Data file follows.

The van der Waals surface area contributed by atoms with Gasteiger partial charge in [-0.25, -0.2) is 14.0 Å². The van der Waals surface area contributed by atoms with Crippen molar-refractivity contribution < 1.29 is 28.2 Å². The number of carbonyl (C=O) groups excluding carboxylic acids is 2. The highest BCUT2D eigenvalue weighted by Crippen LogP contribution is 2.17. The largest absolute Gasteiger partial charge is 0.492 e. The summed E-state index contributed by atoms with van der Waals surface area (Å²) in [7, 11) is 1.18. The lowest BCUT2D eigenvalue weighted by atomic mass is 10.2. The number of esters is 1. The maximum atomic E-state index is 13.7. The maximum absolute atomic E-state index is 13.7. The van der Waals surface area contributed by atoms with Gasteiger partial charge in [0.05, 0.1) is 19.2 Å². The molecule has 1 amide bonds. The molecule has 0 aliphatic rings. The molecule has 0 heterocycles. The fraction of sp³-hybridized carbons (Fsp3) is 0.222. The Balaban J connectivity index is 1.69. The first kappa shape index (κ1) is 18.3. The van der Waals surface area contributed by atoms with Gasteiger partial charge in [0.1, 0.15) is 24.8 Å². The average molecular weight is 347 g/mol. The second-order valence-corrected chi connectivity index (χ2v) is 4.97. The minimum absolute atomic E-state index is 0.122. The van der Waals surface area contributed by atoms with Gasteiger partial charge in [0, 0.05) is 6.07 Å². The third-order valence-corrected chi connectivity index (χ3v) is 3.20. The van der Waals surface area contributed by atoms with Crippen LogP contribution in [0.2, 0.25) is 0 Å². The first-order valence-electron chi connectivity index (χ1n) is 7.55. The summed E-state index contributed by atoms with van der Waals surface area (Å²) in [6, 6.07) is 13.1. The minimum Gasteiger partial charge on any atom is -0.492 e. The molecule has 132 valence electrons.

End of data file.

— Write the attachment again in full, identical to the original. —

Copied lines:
The van der Waals surface area contributed by atoms with Gasteiger partial charge in [-0.25, -0.2) is 14.0 Å². The van der Waals surface area contributed by atoms with Crippen molar-refractivity contribution < 1.29 is 28.2 Å². The number of carbonyl (C=O) groups excluding carboxylic acids is 2. The highest BCUT2D eigenvalue weighted by Crippen LogP contribution is 2.17. The largest absolute Gasteiger partial charge is 0.492 e. The summed E-state index contributed by atoms with van der Waals surface area (Å²) in [7, 11) is 1.18. The lowest BCUT2D eigenvalue weighted by atomic mass is 10.2. The number of esters is 1. The maximum atomic E-state index is 13.7. The maximum absolute atomic E-state index is 13.7. The van der Waals surface area contributed by atoms with Gasteiger partial charge in [0.05, 0.1) is 19.2 Å². The molecule has 1 amide bonds. The molecule has 0 aliphatic rings. The molecule has 0 heterocycles. The fraction of sp³-hybridized carbons (Fsp3) is 0.222. The Balaban J connectivity index is 1.69. The first kappa shape index (κ1) is 18.3. The van der Waals surface area contributed by atoms with Gasteiger partial charge in [0.1, 0.15) is 24.8 Å². The average molecular weight is 347 g/mol. The second-order valence-corrected chi connectivity index (χ2v) is 4.97. The minimum absolute atomic E-state index is 0.122. The van der Waals surface area contributed by atoms with Gasteiger partial charge in [0, 0.05) is 6.07 Å². The third-order valence-corrected chi connectivity index (χ3v) is 3.20. The van der Waals surface area contributed by atoms with Crippen LogP contribution in [0.2, 0.25) is 0 Å². The first-order valence-electron chi connectivity index (χ1n) is 7.55. The summed E-state index contributed by atoms with van der Waals surface area (Å²) in [6, 6.07) is 13.1. The minimum Gasteiger partial charge on any atom is -0.492 e. The molecule has 132 valence electrons.